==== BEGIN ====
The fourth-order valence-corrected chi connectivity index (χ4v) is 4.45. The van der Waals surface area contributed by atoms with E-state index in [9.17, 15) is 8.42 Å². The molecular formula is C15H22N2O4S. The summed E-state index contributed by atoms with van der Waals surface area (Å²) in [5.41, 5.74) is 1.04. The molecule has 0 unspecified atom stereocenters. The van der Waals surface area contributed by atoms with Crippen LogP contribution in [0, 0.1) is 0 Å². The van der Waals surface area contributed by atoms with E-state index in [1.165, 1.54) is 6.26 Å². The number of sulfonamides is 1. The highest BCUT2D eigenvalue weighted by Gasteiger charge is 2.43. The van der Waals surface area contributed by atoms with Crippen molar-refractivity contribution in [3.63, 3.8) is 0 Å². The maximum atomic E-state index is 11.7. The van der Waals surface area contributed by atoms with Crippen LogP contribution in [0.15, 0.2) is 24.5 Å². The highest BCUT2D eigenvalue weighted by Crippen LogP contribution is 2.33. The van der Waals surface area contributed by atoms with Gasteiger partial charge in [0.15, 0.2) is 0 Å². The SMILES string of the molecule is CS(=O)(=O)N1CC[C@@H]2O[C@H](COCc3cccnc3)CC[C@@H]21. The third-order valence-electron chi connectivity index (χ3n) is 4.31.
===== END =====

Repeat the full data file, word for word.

The fourth-order valence-corrected chi connectivity index (χ4v) is 4.45. The van der Waals surface area contributed by atoms with E-state index in [9.17, 15) is 8.42 Å². The molecular formula is C15H22N2O4S. The summed E-state index contributed by atoms with van der Waals surface area (Å²) in [5.41, 5.74) is 1.04. The molecule has 0 unspecified atom stereocenters. The van der Waals surface area contributed by atoms with Crippen LogP contribution in [0, 0.1) is 0 Å². The van der Waals surface area contributed by atoms with E-state index in [1.165, 1.54) is 6.26 Å². The number of sulfonamides is 1. The highest BCUT2D eigenvalue weighted by Gasteiger charge is 2.43. The van der Waals surface area contributed by atoms with Crippen molar-refractivity contribution in [3.63, 3.8) is 0 Å². The maximum atomic E-state index is 11.7. The van der Waals surface area contributed by atoms with Crippen LogP contribution in [0.15, 0.2) is 24.5 Å². The highest BCUT2D eigenvalue weighted by Crippen LogP contribution is 2.33. The van der Waals surface area contributed by atoms with Gasteiger partial charge in [0.15, 0.2) is 0 Å². The SMILES string of the molecule is CS(=O)(=O)N1CC[C@@H]2O[C@H](COCc3cccnc3)CC[C@@H]21. The third-order valence-electron chi connectivity index (χ3n) is 4.31.